Staying or getting fit during a global pandemic is challenging even for the healthiest of individuals, but for one tenacious 28-year-old native of Milford, it was likely a matter of life or death.
In March 2020, with news of COVID-19 yet a whisper in the wings of the world stage, Julia Frense Maria started feeling unusually tired. “Exhausted, really,” she recalls. Living on her own in the Midwest where she worked for Lands’ End as an international fashion sourcing specialist, she contacted her then-primary care physician (PCP) who ran a series of lab tests revealing high calcium levels—a recurring result that Maria remembers “writing off” in the past.
This time, however, her PCP was not convinced it was a one-off or something to disregard. After retesting confirmed elevated calcium, the PCP ordered additional labs to evaluate Maria’s parathyroid hormone levels, which also came back high. The combined results indicated a possible tumor on her parathyroid gland—a diagnosis confirmed by ultrasounds of her neck, which revealed the presence of a mass on one of her glands.
The relatively rare disorder is clinically known as hyperparathyroidism and casually referred to as “stones, bones, moans and groans” for the havoc it wreaks on the body resulting from an overabundance of calcium.
Her doctor scheduled surgery right away due to the potential health impacts on someone so young. Of the body’s four parathyroid glands, the surgeon removed one full gland and a portion of a second gland.
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Lying on the couch a few days post-surgery, Maria suddenly felt strange. Sweating profusely, she felt oddly uncomfortable in her own skin with a painful pressure in her chest that ran down her arm. Thinking it might be a panic attack or some other benign reaction, she freshened up with a shower, took a Tylenol and settled down to sleep.
“I’m in bed, propped up on this wedge, and the pain shooting down my arm starts getting progressively worse—thumping and radiating,” she relays. Alarmed that she might be having a heart attack and gifted with self-awareness of her propensity toward the dramatic, she texted her twin brother for a second opinion. “No, Julia, I’m sure you’re fine,” he replied.
A couple of hours later, around 11 p.m., Maria woke up her then-fiancé Jordan Maria and asked him to take her to the emergency room. “I knew something wasn’t right,” she recalls. At the ER, the intake nurse took one look at Maria—a seemingly healthy 26-year-old woman who maybe could stand to lose a few pounds—and routinely dismissed her heart attack self-diagnosis. “You’ll be fine,” she insisted.
However, out of an abundance of caution, ER doctors ordered a blood panel to check for elevated levels of the enzyme troponin, a biomarker that indicates heart damage from a recent heart attack, which revealed Maria’s troponin was, in fact, high.
“That’s when the entire demeanor of the examination room shifted,” she remembers. “I was no longer some typical 20-something woman who’s having a panic attack or some weird chest discomfort. That’s when I really started to panic.”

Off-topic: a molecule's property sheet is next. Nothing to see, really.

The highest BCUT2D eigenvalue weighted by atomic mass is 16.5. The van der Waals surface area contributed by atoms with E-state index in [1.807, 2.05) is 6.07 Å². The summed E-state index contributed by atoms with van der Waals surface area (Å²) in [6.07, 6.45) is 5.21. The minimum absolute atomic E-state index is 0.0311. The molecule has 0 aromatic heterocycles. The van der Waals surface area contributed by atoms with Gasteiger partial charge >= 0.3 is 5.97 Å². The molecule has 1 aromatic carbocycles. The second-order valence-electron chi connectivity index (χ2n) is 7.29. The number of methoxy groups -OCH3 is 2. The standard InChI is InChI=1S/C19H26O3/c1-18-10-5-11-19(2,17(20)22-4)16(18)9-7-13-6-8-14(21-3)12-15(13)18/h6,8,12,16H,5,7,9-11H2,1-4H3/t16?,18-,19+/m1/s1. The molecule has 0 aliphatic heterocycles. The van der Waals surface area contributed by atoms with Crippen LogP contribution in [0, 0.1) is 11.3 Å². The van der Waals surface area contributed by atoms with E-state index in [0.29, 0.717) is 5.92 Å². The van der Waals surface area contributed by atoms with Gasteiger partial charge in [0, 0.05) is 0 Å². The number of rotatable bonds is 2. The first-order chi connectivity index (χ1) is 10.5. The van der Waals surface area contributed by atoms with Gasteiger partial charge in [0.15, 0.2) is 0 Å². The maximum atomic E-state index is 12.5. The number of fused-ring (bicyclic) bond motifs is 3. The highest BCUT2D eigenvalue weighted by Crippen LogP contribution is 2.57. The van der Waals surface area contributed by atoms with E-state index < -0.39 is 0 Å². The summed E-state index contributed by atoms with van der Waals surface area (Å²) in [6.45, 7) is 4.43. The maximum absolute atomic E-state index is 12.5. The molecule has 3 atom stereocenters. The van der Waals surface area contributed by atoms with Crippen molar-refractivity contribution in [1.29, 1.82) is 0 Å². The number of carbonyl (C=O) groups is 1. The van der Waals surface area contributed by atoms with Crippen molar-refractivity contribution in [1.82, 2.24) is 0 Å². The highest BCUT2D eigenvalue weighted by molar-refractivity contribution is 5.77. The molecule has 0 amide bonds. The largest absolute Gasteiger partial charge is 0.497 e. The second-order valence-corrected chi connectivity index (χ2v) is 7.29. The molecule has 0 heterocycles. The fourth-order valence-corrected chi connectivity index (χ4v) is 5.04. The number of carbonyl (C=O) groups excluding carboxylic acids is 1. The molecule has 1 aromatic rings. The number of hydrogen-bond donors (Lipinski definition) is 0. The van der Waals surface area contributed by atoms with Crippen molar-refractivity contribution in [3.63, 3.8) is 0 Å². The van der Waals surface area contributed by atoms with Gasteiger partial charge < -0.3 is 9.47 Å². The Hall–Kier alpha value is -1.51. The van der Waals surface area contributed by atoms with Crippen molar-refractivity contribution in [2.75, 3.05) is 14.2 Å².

Although her memory of exactly what transpired after remains shrouded in a fear-induced haze, Maria pieces together what she can from that fateful ER visit. “They put IVs in both arms and tested for any blood clots or a possible pulmonary embolism, both of which came back negative.”
Nevertheless, her troponin level remained at an alarming .91, which suggested impaired cardiac function. At that moment, faced with her own mortality and the fragility of life, Maria found herself seeking answers to questions she never imagined asking as a young woman still four years shy of her 30th birthday.
She asked the attending physician what was happening to her. His response brought little comfort. “I’m not sure,” he admitted.
“Did I have a heart attack?” Maria pressed, anxious for a sliver of clarity she could cling to as apprehension swept over her like a tidal wave. “You’re having all of the symptoms of a heart attack, and your heart is showing that its under stress,” the doctor informed her. He conceded that it was possible that she had or was having a heart attack, but he wasn’t convinced due to her age.
It was determined that Maria’s condition required a more intensive approach. As dawn crept over the horizon, she was transported by ambulance to another hospital better equipped to monitor the situation. Jordan followed behind in his car. Strapped to a gurney with IVs in both arms, Julia found much-needed comfort in Jordan’s face visible through the back window as he trailed the ambulance.
Another series of tests ensued, including an echocardiogram to determine heart-tissue damage and an angiogram that employs contrast dye via a catheter to reveal blockages or narrowing of blood vessels that feed the heart. Doctors administered nitroglycerin and monitored her troponin levels, which, thankfully, were trending in the right direction. The pain in her chest and arms began to subside, and she started feeling a little better.
After 24 hours of tests and procedures, Julia was diagnosed with a normal, healthy heart and discharged. As for what caused symptoms severe enough to land her in the ER? The attending medical team, clearly baffled, presented a short list of possible options that included myocarditis or subclinical hemodynamic imbalance resulting from the surgery, which may have caused her to have an acute, stress-related cardiac event.
Over the next several months, she continued to experience a burning sensation in her chest.